Cruise control: successful launch sees UK ready for Tomahawk Block IV missile
At precisely 0913 h local time on 21 June 2007, a submarine-launched Tomahawk Block IV cruise missile slammed into a simulated target site at the Eglin Air Force Base (AFB) land test range, Florida, concluding a 650 n mile test flight begun in the Gulf of Mexico 75 minutes earlier.
Discharged from one of the five torpedo tubes in the bow of HMS Trenchant, a UK Royal Navy (RN) Trafalgar-class nuclear-powered attack submarine (SSN), the missile had broached, transitioned to cruise flight, and then navigated to its target using a combination of GPS updates and digital scene-matching area correlation. Arriving in the target area, it entered a terminal dive to impact within inches of its intended aimpoint.
British Flight Test [BFT] 8 was an outright success, and paves the way for the Torpedo Tube Launch (TTL) Tomahawk Block IV variant to enter service with the RN during the first half of 2008. But while the flight test was just one hour and 15 minutes in duration, the journey that culminated in a pinpoint strike at the Eglin AFB range has been somewhat longer and more difficult than stakeholders on both sides of the Atlantic had foreseen. In particular, a series of TTL Tomahawk test failures required Raytheon Missile Systems, as lead developer and manufacturer, to conduct a root-and-branch review of the Block IV design, re-engineer parts of the missile, and make significant improvements in production quality control.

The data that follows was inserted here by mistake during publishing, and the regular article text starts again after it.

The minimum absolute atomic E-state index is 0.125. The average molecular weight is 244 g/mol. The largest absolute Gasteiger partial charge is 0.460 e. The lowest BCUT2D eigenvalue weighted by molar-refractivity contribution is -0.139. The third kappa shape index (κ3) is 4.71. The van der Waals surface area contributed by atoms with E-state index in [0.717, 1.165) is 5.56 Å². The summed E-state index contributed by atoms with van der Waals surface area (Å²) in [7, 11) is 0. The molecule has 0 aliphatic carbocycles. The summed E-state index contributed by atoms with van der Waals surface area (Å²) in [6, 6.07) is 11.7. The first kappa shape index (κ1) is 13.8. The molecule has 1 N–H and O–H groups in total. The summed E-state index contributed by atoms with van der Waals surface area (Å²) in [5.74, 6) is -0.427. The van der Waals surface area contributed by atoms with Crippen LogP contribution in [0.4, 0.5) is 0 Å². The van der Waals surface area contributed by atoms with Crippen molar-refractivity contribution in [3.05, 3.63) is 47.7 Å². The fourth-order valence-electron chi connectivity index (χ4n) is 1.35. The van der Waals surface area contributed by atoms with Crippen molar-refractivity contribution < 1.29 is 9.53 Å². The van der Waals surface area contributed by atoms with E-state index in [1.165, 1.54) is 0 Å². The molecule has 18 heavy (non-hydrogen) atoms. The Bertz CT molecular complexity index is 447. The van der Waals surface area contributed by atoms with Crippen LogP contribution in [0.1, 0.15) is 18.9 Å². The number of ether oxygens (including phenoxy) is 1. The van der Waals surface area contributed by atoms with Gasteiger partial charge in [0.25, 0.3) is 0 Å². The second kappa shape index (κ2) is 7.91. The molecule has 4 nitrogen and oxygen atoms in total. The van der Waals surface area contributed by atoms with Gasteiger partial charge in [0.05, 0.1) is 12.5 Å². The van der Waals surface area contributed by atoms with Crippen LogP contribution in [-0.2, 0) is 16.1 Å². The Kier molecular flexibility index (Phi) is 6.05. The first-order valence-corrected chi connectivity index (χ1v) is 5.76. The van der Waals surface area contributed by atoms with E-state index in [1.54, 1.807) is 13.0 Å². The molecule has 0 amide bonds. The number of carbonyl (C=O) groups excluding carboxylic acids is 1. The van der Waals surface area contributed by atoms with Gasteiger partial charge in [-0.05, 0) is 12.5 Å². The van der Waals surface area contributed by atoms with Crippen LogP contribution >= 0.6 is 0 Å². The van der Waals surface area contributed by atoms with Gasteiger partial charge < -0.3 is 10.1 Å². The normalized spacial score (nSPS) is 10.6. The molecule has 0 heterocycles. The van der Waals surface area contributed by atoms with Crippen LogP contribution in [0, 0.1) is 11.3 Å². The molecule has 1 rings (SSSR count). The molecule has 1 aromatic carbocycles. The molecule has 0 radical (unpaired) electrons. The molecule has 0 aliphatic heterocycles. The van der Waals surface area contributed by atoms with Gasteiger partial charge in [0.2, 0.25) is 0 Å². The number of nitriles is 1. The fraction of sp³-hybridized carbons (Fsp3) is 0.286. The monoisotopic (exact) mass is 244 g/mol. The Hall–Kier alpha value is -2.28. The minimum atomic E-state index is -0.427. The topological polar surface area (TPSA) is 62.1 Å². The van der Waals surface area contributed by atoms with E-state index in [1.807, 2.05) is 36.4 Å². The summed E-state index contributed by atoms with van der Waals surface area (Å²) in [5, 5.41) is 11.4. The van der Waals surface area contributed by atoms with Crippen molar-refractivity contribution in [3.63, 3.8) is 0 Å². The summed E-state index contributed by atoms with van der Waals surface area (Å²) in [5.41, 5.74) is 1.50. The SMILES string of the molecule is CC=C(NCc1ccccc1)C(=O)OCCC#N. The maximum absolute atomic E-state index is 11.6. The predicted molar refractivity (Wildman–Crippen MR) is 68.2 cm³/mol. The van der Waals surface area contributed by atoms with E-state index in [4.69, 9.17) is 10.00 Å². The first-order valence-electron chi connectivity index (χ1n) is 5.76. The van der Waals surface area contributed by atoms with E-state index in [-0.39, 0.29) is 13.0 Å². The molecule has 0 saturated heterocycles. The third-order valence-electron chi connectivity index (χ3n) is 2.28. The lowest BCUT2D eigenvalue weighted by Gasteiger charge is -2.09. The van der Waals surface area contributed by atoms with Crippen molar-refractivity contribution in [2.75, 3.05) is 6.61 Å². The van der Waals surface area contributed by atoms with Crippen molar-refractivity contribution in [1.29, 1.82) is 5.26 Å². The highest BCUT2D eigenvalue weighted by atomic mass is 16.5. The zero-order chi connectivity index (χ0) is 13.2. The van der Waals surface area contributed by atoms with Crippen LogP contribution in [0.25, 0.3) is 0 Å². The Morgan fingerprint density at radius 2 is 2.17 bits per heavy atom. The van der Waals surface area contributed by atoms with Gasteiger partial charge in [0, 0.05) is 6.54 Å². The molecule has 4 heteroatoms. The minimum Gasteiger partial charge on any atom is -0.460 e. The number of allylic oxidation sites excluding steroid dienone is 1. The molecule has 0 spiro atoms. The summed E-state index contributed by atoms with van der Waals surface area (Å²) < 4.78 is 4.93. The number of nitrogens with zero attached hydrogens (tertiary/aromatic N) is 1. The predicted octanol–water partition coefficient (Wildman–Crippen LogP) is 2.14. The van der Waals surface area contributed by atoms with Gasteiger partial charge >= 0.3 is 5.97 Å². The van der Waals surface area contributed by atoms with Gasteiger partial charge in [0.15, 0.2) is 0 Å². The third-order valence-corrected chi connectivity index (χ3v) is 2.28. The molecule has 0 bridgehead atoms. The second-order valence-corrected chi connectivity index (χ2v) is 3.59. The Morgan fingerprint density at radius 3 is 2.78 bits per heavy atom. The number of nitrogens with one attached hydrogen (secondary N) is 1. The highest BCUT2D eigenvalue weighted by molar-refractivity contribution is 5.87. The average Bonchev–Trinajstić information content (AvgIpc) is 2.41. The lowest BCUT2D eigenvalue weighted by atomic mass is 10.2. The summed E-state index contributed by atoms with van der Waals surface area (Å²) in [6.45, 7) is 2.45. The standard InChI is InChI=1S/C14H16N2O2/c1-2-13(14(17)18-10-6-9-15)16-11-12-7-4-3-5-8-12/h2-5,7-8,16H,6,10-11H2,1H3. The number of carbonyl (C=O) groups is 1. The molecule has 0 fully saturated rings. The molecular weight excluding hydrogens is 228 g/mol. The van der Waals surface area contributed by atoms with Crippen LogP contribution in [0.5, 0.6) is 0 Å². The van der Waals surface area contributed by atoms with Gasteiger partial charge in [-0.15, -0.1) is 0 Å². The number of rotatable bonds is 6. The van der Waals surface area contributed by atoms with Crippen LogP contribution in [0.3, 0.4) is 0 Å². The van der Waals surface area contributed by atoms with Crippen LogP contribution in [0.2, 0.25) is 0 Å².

The RN remains the only service outside the US Navy (USN) to have acquired the Tomahawk cruise missile, introducing the Block IIIC variant of the weapon into service aboard appropriately configured SSNs from December 1998. Just four months later, HMS Splendid, operating submerged in the Adriatic, became the first RN unit to use Tomahawk in action, employing its newly acquired capability for precision strike from the sea as part of NATO's intervention Operation 'Allied Force' against Serbian military forces in Kosovo.
Significantly, the UK did not procure just the weapon and its associated submarine fire-control system. It has also bought into the USN's entire mission-planning infrastructure, being fully interoperable to the extent that target files and mission-planning data can be exchanged seamlessly between US and UK cruise missile support authorities.
Following Kosovo, the RN has subsequently fired an undisclosed number of Tomahawk missiles (reliable sources suggest more than 100) in campaigns in Afghanistan and Iraq. What the evidence of the last eight years suggests is that although the RN Tomahawk programme was originally justified on the basis it offered a long-range precision strike capability by which to exercise high-level 'coercive' diplomacy, it is now accepted as a weapon of genuine tactical utility.
This is certainly the perception of the USN, and is reflected by the development of the latest Tomahawk Block IV marque, conceived as the Tactical Tomahawk. Designed to meet requirements for a more responsive and flexible capability, the Tactical Tomahawk concept was developed jointly by Raytheon and the USN to improve effectiveness against time-critical targets, while at the same time significantly reducing the cost of the all-up-round.